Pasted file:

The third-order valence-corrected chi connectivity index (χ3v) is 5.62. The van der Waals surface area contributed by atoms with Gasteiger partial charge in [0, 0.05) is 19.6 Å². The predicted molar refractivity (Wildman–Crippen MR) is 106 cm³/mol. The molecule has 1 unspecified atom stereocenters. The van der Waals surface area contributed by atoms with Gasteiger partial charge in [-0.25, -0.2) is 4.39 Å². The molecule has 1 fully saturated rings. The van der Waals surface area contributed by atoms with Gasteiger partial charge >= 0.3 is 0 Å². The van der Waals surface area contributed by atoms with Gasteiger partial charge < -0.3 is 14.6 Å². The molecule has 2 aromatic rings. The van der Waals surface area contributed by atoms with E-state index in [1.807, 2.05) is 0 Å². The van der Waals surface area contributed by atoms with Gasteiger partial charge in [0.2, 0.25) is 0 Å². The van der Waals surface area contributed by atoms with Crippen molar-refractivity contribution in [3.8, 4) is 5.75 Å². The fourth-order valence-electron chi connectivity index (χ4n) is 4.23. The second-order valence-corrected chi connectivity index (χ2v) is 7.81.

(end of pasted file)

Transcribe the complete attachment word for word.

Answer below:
The third-order valence-corrected chi connectivity index (χ3v) is 5.62. The van der Waals surface area contributed by atoms with Gasteiger partial charge in [0, 0.05) is 19.6 Å². The predicted molar refractivity (Wildman–Crippen MR) is 106 cm³/mol. The molecule has 1 unspecified atom stereocenters. The van der Waals surface area contributed by atoms with Gasteiger partial charge in [-0.25, -0.2) is 4.39 Å². The molecule has 1 fully saturated rings. The van der Waals surface area contributed by atoms with Gasteiger partial charge >= 0.3 is 0 Å². The van der Waals surface area contributed by atoms with Gasteiger partial charge < -0.3 is 14.6 Å². The molecule has 2 aromatic rings. The van der Waals surface area contributed by atoms with E-state index in [1.807, 2.05) is 0 Å². The van der Waals surface area contributed by atoms with Gasteiger partial charge in [0.2, 0.25) is 0 Å². The van der Waals surface area contributed by atoms with Crippen molar-refractivity contribution in [3.8, 4) is 5.75 Å². The fourth-order valence-electron chi connectivity index (χ4n) is 4.23. The second-order valence-corrected chi connectivity index (χ2v) is 7.81.